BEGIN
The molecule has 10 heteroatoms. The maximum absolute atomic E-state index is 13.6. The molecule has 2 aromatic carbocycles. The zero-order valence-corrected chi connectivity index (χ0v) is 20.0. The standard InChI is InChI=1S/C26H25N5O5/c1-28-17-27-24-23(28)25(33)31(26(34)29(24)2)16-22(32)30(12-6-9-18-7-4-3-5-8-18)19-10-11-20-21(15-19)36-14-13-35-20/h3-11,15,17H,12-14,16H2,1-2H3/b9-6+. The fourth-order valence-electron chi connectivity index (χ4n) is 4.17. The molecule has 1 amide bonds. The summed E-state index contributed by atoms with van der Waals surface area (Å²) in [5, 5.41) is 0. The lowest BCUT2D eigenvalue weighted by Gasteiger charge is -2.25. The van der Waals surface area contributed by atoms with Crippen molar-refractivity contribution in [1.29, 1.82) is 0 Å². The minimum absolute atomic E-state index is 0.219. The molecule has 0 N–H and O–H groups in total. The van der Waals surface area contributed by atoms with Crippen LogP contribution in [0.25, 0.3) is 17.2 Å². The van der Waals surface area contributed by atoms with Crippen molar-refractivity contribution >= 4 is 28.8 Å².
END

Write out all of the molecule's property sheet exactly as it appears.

The molecule has 10 heteroatoms. The maximum absolute atomic E-state index is 13.6. The molecule has 2 aromatic carbocycles. The zero-order valence-corrected chi connectivity index (χ0v) is 20.0. The standard InChI is InChI=1S/C26H25N5O5/c1-28-17-27-24-23(28)25(33)31(26(34)29(24)2)16-22(32)30(12-6-9-18-7-4-3-5-8-18)19-10-11-20-21(15-19)36-14-13-35-20/h3-11,15,17H,12-14,16H2,1-2H3/b9-6+. The fourth-order valence-electron chi connectivity index (χ4n) is 4.17. The molecule has 1 amide bonds. The summed E-state index contributed by atoms with van der Waals surface area (Å²) in [5, 5.41) is 0. The lowest BCUT2D eigenvalue weighted by Gasteiger charge is -2.25. The van der Waals surface area contributed by atoms with Crippen molar-refractivity contribution in [1.29, 1.82) is 0 Å². The minimum absolute atomic E-state index is 0.219. The molecule has 0 N–H and O–H groups in total. The van der Waals surface area contributed by atoms with Crippen LogP contribution in [0.25, 0.3) is 17.2 Å². The van der Waals surface area contributed by atoms with Crippen molar-refractivity contribution >= 4 is 28.8 Å².